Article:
Biden unveils economic plan to combat racial inequality, slams Trump for stoking tensions

Biden’s plan, part of his “Build Back Better” agenda, includes investments in minority small-business ownership and affordable housing.

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By Adam Edelman and Marianna Sotomayor

Joe Biden on Tuesday unveiled an ambitious plan to combat racial inequality in the United States that focuses on providing assistance to minority small-business owners and making housing more affordable for families of color, while also lambasting President Donald Trump for "intentionally stoking the flames of division of racism."

In a speech from a high school gymnasium in his hometown of Wilmington, Del., Biden spoke about the plan — which represents the last plank of his four-part "Build Back Better” economic revitalization agenda — before slamming Trump's pandemic response and his reaction to protests over racial inequality and policing in the U.S.

“Donald Trump faces a real test, and he’s failed it,” Biden said. “The duty to care for the entire country, not just his re-election prospects.”

“He’s shown he can’t beat the pandemic and keep you safe,” Biden continued. “And he is, horrifyingly, and not surprisingly, intentionally stoking the flames of division and racism in this country.”

Biden said that he spoke to the late Rep. John Lewis, a titan of the civil rights movement, on his deathbed and that Lewis asked him to “stay focused on the work left undone.”

Biden's plan, details of which were released earlier in the day by his campaign, calls for investing $150 billion of already allocated spending to help minority small-businesses owners. About one third of that amount would be public and private venture capital for Black and brown entrepreneurs, while the other $100 billion will be devoted to low-interest business loans for state, local, tribal and nonprofit lending for community members.

The campaign also proposed setting a new goal of spending 15 percent of federal procurement on small disadvantaged businesses, primarily for Black- and brown-owned ones.

The plan marks a contrast with Trump’s approach to race. In recent weeks, Trump has taken several actions to stoke racial and cultural divisions. Since late June, he has promoted a video on Twitter on showing a man in a golf cart with Trump campaign gear shouting "white power," has refused to call the Confederate flag offensive, has criticized NASCAR for banning the Confederate flag at its races and threatened to veto a major defense bill over a provision requiring the military to rename bases that honor Confederate generals.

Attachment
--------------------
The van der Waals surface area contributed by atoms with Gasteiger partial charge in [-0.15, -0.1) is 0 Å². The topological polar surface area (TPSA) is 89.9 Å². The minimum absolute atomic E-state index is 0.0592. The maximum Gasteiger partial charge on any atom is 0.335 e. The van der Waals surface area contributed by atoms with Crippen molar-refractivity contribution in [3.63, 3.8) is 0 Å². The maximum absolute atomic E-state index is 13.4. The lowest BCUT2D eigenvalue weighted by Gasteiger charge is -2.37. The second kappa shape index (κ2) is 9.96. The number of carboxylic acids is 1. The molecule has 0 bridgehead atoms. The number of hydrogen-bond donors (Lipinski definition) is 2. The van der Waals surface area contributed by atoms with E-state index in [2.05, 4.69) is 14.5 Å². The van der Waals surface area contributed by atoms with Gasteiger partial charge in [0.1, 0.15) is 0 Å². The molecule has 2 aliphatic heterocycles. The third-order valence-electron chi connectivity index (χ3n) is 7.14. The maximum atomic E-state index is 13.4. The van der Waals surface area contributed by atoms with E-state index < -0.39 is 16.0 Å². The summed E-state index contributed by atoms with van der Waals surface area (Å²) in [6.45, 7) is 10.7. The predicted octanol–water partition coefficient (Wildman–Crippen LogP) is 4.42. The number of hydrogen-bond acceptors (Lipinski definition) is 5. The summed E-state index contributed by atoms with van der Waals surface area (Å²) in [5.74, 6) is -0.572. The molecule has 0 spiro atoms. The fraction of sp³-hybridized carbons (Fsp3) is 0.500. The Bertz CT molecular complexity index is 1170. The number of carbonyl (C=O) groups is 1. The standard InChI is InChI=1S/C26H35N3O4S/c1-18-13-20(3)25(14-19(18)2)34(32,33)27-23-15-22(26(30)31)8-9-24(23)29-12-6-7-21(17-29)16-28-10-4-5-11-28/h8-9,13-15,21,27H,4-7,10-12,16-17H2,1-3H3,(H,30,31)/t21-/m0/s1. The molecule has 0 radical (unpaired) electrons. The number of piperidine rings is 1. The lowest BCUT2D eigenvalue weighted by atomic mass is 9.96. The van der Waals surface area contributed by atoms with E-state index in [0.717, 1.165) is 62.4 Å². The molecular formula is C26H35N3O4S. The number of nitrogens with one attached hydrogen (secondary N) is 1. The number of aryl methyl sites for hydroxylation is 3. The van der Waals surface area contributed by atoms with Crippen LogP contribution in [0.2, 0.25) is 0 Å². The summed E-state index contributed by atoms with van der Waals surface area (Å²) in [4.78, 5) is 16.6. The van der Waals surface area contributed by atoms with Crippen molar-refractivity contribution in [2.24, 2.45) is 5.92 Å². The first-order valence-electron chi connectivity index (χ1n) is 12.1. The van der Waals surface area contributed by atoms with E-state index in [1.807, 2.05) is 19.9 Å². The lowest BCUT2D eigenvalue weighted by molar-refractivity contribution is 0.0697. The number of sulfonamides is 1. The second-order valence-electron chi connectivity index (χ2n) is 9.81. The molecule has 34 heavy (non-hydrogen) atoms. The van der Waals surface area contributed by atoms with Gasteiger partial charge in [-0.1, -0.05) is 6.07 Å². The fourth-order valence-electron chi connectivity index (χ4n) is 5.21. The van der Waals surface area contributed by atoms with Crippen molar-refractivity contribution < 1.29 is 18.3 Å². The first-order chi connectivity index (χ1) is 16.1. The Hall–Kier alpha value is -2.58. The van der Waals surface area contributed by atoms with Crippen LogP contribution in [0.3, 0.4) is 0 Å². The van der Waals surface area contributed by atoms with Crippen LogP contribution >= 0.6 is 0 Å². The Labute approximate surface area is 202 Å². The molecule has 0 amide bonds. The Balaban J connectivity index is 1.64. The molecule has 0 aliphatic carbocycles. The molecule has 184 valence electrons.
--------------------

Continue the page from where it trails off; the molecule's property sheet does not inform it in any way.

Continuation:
Biden's plan largely repackages dozens of policies already proposed by the campaign that directly address Black, Hispanic, Asian American and Native American communities. But by adding them to his large-scale economic package, they could have a greater chance of becoming legislation as the campaign eyes incorporating the agenda in future stimulus proposals during a Biden presidency.

The plan also lays out how Biden would prioritize helping Black and brown communities find affordable housing. The plan calls for new construction of 1.5 million homes and public housing units and for creating a new advanceable tax credit of up to $15,000 designed to help families of color make a down payment for their first homes.

In an effort to improve employment opportunities for nonviolent offenders, the proposal calls for helping states modernize their criminal justice record-keeping so that local governments can quickly expunge or seal records.

The final pillar of Biden’s “Build Back Better” economic agenda comes as the U.S. continues to grapple with protests over race and policing that were touched off by the death of George Floyd in Minneapolis and as the coronavirus pandemic has affected communities of color disproportionately.